Easy to use, powerful, very well documented freeware. Who could ask for more?
This ingenious device, designed by Herman von Helmholtz XR (1821-1894), was the very first sound synthesizer: a tool for studying and artificially recreating musical tones and the sounds of human speech.
Suppose I sing the word ‘car’ and then on the same note sing ‘we’. The two vowel sounds will be similar in so far as they have the same pitch G , yet they have a clearly distinct sound quality, or timbre G . What is it that accounts for this difference, and the timbres G of musical sounds in general? Helmholtz set out to answer this very question in the mid nineteenth century, building on the work of the Dutch scientist Franz Donders (1818-1889).
Helmholtz showed that the timbre G of musical notes, and vowel sounds, is a result of their complexity: just as seemingly-pure white light actually contains all the colors of the rainbow, clearly defined musical notes are composed of many different tones. If you play the A above middle C on an organ, for example, the sound you hear has a clearly defined “fundamental” pitch G of 440Hz G . But the sound does not only contain a simple “fundamental” vibration at 440Hz G , but also a “harmonic series” of whole number multiples of this frequency G called “overtones” (e.g., 880Hz G , 1320Hz, 1760Hz, etc.). Helmholtz proved, using his synthesizer, that it is this combination of overtones at varying levels of intensity that give musical tones, and vowel sounds, their particular sound quality, or timbre G .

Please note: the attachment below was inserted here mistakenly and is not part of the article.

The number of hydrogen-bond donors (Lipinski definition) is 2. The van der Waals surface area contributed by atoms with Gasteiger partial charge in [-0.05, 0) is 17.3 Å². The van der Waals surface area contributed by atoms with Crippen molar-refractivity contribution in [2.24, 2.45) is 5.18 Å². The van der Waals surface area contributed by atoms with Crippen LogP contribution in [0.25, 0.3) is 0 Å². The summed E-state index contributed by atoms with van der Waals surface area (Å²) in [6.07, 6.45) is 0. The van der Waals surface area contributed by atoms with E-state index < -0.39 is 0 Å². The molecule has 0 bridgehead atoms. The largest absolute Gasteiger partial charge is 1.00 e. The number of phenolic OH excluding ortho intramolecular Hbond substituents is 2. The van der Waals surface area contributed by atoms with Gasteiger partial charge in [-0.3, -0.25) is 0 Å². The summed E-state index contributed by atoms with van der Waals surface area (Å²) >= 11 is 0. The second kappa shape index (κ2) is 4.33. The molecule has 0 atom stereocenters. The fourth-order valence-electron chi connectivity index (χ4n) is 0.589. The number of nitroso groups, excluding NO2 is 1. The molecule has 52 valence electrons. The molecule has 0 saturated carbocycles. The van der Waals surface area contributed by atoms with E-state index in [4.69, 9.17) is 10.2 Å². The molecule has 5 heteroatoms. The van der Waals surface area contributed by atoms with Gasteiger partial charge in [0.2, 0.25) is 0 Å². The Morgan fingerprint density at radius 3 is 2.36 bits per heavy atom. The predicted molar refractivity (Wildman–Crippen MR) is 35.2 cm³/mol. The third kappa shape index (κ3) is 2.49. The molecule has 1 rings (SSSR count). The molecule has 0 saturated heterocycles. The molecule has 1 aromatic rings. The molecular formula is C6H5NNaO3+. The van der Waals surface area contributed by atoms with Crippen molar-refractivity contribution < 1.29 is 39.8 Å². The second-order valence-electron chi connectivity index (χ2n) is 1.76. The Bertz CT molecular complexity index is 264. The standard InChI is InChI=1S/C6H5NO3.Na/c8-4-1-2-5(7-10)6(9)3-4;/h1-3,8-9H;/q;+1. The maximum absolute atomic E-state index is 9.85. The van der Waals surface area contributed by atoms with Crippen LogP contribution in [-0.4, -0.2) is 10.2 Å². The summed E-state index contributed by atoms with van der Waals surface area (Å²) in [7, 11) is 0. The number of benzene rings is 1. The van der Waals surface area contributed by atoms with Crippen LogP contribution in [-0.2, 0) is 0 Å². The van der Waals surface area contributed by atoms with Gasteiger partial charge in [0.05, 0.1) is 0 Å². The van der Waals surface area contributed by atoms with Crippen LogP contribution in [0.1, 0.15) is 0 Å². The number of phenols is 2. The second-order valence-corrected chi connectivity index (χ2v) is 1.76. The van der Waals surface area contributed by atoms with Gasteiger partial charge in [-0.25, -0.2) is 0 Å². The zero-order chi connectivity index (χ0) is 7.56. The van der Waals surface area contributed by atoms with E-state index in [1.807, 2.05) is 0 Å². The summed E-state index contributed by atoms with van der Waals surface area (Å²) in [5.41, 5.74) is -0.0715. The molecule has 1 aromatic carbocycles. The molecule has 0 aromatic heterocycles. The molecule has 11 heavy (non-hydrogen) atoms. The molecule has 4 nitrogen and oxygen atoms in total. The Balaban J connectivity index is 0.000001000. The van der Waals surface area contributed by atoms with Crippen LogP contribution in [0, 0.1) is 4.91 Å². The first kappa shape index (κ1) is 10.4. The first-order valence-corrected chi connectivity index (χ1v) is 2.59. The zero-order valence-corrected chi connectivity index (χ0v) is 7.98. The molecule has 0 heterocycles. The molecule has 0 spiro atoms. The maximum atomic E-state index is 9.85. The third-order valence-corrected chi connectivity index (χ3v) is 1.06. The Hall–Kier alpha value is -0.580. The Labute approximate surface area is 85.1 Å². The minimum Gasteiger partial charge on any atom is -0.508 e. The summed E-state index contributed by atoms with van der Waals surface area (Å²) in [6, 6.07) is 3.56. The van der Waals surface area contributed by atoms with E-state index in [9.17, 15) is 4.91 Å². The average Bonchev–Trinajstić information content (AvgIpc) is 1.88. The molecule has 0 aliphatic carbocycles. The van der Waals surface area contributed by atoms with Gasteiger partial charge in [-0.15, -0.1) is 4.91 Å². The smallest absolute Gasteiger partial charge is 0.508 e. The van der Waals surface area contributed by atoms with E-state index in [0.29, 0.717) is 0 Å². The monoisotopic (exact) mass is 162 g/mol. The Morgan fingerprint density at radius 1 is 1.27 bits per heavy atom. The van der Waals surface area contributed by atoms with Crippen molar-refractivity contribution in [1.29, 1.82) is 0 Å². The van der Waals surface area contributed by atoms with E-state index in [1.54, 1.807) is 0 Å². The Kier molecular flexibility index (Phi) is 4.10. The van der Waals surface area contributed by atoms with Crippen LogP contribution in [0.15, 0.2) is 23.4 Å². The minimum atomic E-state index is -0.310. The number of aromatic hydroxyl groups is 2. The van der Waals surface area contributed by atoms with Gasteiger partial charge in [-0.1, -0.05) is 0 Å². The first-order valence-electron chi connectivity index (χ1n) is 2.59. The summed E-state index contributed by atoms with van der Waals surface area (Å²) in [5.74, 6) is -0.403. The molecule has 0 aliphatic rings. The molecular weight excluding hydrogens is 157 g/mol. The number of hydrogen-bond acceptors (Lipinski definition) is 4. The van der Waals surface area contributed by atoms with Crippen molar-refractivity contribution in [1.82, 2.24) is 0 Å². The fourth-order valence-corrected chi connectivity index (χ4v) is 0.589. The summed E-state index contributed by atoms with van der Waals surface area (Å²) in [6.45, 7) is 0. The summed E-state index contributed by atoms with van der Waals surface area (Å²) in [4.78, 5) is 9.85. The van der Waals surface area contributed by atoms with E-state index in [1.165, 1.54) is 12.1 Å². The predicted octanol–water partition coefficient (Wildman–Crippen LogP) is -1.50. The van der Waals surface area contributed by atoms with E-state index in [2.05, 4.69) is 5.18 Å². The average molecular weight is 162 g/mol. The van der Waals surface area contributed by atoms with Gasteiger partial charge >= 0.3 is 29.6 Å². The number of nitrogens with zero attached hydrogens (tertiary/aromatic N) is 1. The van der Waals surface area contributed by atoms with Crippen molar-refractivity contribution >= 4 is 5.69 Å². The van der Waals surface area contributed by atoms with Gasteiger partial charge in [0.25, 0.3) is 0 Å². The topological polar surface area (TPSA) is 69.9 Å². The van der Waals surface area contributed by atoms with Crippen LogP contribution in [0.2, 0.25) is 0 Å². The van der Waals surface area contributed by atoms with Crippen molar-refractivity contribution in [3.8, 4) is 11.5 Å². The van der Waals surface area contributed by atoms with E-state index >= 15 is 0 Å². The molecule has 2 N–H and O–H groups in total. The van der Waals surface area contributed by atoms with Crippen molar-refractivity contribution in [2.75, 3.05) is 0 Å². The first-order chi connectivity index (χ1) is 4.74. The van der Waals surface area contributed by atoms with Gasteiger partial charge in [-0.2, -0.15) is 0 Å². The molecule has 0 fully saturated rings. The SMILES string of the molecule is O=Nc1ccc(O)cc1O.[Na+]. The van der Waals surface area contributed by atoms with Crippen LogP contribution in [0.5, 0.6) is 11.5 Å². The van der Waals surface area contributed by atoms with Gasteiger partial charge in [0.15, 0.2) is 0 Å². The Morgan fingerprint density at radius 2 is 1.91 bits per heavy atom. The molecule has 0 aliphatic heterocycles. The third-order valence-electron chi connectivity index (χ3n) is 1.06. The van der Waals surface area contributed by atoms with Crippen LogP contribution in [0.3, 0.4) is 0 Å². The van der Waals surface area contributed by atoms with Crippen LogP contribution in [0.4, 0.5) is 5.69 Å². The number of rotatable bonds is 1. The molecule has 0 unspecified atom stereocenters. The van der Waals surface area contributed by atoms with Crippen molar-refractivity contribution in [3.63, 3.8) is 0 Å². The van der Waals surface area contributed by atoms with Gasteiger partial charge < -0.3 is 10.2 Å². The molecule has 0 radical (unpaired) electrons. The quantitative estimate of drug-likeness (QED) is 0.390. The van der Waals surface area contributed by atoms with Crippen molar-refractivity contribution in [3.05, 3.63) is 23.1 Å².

How the synthesizer works
Helmholtz’s apparatus uses tuning forks, renowned for their very pure tone, to generate a fundamental frequency G and the first six overtones which may then be combined in varying proportions. The tuning forks are made to vibrate using electromagnets and the sound of each fork may be amplified by means of a Helmholtz resonator with adjustable shutter operated mechanically by a keyboard.
By varying the relative intensities of the overtones, Helmholtz was able to simulate sounds of various timbres G and, in particular, recreate and understand the nature of the vowel sounds of human speech and singing. Vowel sounds are created by the resonances G of the vocal tract, with each vowel defined by two or three resonant frequencies G known as formants. When we say or sing ‘a’ (as in ‘had’), for instance, the vocal tract amplifies frequencies G close to 800Hz G , 1800Hz and 2400Hz amongst others. When we require a different vowel sound, the muscles of the throat and mouth change the shape of the vocal tract, producing a different set of resonances G .